Contraceptive Technology Update
Diaphragm: Update on This Barrier Contraceptive
Diaphragm: Update on this barrier contraceptive Executive Summary The female diaphragm offers hormone-free contraception that is female-initiated and female-controlled. Currently available diaphragms require a pelvic examination and fitting to ensure proper size and placement of the device. * Two ... (Publication: Contraceptive Technology Update)
CNE/CME Objectives & Questions
CNE/CME Objectives After reading Contraceptive Technology Update, the participant will be able to: * identify clinical, legal, or scientific issues related to development and provisions of contraceptive technology or other reproductive services; * describe how those issues affect services and ... (Publication: Contraceptive Technology Update)
Perspectives in Sexual and Reproductive Health
Beyond Political Claims: Women's Interest In and Emotional Response to Viewing Their Ultrasound Image in Abortion Care
In the United States, abortion opponents have supported legislation requiring that abortion patients be offered the opportunity to view their preprocedure ultrasound. Little research has examined women's interest in and emotional response to such viewing.
Data from 702 women who received abortions at 30 facilities throughout the United States between 2008 and 2010 were analyzed. Mixed‐effects multinomial logistic regression analysis was used to determine which characteristics were associated with being offered and choosing to view ultrasounds, and with reporting positive or negative emotional responses to viewing. Grounded theory analytic techniques were used to qualitatively describe women's reports of their emotional responses.
Forty‐eight percent of participants were offered the opportunity to view their ultrasound, and nulliparous women were more likely than others to receive an offer (odds ratio, 2.3). Sixty‐five percent of these women (31% overall) chose to view the image; nulliparous women and those living in a state that regulates viewing were more likely than their counterparts to do so (1.7 and 2.5, respectively). Some 213 women reported emotional responses to viewing; neutral emotions (fine, nothing) were the most commonly reported ones, followed by negative emotions (sad, guilty, upset) and then positive emotions (happy, excited). Women who visited clinics with a policy of offering viewing had increased odds of reporting a negative emotion (2.6).
Ultrasound viewing appears not to have a singular emotional effect. The presence of state regulation and facility policies matters for women's interest in and responses to viewing.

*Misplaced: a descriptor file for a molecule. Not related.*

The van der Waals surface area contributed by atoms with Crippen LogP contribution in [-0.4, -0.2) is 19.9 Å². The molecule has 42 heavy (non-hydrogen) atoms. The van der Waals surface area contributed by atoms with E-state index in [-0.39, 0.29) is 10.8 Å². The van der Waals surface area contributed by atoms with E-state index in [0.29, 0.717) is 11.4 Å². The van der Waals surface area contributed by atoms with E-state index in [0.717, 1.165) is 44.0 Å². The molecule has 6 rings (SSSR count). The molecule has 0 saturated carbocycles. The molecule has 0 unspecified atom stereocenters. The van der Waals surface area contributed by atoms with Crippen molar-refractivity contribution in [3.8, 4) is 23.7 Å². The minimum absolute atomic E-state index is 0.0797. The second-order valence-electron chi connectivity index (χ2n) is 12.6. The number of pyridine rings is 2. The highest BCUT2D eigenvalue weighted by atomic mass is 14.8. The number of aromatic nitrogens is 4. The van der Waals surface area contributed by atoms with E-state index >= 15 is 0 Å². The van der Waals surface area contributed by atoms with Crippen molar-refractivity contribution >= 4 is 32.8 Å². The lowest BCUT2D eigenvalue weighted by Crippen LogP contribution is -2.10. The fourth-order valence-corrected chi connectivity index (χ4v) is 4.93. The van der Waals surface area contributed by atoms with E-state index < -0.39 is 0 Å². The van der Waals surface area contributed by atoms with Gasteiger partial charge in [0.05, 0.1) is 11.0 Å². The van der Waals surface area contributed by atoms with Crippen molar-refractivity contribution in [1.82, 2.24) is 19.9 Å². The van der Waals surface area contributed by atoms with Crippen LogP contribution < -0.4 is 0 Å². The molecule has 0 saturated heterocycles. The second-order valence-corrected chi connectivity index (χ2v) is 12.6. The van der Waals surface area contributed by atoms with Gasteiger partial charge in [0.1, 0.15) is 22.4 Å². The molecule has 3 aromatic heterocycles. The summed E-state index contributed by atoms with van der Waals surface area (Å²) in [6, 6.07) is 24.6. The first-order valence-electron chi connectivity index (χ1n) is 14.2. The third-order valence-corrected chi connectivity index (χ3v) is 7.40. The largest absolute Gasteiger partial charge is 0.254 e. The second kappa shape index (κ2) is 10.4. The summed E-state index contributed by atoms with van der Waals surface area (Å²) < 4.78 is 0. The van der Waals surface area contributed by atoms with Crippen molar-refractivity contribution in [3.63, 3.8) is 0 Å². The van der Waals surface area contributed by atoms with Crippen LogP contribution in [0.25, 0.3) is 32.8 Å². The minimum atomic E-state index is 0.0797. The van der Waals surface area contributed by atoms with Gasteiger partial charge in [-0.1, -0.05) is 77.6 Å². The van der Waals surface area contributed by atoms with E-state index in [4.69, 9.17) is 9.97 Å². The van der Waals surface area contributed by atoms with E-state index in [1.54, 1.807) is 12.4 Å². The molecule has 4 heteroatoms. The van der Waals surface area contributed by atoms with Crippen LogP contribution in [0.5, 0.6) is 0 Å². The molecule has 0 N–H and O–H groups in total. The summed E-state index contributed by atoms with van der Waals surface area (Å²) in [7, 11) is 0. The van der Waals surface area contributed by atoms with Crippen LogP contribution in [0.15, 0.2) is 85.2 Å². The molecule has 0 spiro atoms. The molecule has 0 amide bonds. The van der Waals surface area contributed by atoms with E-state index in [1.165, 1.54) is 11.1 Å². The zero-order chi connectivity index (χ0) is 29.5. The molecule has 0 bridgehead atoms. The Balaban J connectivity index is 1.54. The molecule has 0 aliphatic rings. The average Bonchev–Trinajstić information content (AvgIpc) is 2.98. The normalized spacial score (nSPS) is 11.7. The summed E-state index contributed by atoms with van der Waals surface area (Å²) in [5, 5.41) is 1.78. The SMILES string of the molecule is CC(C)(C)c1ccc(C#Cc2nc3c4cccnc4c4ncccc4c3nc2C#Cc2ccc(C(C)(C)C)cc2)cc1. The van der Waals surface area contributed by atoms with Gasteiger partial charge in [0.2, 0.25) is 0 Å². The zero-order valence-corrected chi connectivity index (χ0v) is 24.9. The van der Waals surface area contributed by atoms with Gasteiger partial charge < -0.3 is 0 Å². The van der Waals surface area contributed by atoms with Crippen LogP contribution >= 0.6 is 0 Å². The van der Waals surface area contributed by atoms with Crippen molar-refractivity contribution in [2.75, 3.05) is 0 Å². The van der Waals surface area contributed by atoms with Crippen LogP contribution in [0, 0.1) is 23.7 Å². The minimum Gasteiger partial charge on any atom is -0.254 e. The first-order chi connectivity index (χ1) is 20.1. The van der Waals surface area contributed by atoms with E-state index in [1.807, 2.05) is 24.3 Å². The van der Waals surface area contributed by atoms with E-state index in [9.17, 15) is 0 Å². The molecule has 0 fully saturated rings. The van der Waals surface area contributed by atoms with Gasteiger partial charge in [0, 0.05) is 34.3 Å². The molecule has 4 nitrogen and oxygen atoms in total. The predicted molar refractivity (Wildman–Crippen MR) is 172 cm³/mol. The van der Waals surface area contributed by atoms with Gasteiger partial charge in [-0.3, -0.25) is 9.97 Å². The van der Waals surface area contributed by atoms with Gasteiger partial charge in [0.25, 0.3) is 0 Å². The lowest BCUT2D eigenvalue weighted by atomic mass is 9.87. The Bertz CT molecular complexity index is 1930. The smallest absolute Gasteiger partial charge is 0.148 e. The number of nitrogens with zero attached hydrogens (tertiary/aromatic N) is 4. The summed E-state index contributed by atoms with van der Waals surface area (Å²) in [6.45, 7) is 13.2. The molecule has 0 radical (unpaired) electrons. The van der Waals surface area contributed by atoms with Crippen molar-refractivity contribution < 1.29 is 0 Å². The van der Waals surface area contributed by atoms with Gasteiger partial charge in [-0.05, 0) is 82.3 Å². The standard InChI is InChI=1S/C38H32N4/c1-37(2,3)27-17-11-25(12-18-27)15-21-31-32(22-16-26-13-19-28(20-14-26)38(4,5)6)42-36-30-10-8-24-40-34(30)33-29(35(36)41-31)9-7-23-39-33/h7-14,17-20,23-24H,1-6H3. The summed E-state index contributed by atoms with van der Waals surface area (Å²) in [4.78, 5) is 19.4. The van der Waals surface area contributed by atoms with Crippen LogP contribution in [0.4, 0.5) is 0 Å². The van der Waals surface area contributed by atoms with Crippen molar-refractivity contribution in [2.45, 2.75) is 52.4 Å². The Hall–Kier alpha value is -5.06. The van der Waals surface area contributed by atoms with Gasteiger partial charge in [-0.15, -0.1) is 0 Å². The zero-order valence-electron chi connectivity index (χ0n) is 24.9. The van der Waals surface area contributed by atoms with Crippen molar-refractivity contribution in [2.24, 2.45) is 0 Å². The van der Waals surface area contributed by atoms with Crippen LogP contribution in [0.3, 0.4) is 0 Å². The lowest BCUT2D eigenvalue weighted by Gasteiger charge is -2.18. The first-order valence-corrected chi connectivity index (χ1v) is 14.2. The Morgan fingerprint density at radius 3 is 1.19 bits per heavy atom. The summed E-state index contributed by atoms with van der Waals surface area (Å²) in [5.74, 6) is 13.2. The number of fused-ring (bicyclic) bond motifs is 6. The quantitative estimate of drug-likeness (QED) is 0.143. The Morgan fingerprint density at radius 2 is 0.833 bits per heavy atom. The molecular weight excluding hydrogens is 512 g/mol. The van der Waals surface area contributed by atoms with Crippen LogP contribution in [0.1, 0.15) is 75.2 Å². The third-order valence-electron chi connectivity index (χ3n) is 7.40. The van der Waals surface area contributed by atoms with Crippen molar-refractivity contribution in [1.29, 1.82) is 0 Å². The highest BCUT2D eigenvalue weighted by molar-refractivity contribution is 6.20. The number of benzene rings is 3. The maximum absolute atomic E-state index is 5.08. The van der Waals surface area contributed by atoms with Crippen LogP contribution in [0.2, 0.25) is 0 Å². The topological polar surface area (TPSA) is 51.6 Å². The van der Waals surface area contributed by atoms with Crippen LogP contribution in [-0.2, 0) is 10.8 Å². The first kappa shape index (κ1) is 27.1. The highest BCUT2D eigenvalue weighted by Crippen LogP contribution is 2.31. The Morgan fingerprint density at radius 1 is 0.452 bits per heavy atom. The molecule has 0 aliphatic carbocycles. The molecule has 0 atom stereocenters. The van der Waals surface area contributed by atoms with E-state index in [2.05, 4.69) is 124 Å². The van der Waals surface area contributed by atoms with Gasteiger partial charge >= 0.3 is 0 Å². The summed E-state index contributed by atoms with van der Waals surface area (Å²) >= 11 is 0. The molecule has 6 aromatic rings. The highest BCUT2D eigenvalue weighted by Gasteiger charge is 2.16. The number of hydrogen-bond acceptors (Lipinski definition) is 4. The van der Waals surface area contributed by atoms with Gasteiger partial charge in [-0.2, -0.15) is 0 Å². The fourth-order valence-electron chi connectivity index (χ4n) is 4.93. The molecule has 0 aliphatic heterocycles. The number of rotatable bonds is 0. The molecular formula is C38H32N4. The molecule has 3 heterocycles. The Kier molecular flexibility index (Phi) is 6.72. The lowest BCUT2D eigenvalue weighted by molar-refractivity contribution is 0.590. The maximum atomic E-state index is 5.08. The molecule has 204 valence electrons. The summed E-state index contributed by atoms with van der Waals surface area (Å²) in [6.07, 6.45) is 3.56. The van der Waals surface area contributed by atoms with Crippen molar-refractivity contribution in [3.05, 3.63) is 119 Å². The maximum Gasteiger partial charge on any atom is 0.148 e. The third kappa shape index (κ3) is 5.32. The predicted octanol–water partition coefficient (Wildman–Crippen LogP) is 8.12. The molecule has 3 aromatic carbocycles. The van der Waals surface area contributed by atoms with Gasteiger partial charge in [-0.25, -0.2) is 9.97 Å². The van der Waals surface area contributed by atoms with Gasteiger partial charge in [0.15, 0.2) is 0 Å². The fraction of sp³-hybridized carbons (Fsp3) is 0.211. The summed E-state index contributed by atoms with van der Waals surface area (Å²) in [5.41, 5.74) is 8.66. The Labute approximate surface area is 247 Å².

Planning for Motherhood: Fertility Attitudes, Desires And Intentions Among Women with Disabilities
An estimated 10% of U.S. women of reproductive age report a current disability; however, the relationship between disability, motherhood attitudes and fertility intentions among these women is largely unknown.
Data from the 2006–2010 National Survey of Family Growth were used to examine attitudes toward motherhood and fertility intentions among 10,782 U.S. women aged 15–44. A series of regression models assessed, separately for mothers and childless women, associations between disability status and women's attitudes and intentions.
Women with and without disabilities held similar attitudes toward motherhood. Among women without children, women with and without disabilities were equally likely to want a child and equally likely to intend to have one. However, childless women with disabilities who wanted and intended to have a child were more likely to report uncertainty about those intentions than were childless women without disabilities (odds ratio, 1.7). Mothers with disabilities were more likely to want another child (1.5), but less likely to intend to have a child (0.5), than were mothers without disabilities.
Deepening understanding of the reproductive health desires, needs and challenges of women with disabilities is essential if the highest quality reproductive health services are to be provided for all.
Guttmacher Policy Report
The Case for Advancing Access to Health Coverage and Care for Immigrant Women and Families
Before the end of the year, the Obama administration is expected to announce that millions of undocumented immigrants will be able to lawfully stay in the United States. The new Congress may also take action on immigration reform legislation. Regardless of how it happens, any immigration policy change presents a good opportunity to revisit what has gone wrong with insurance coverage and health care for millions of immigrants, both undocumented and lawfully present, living and working in communities across the country.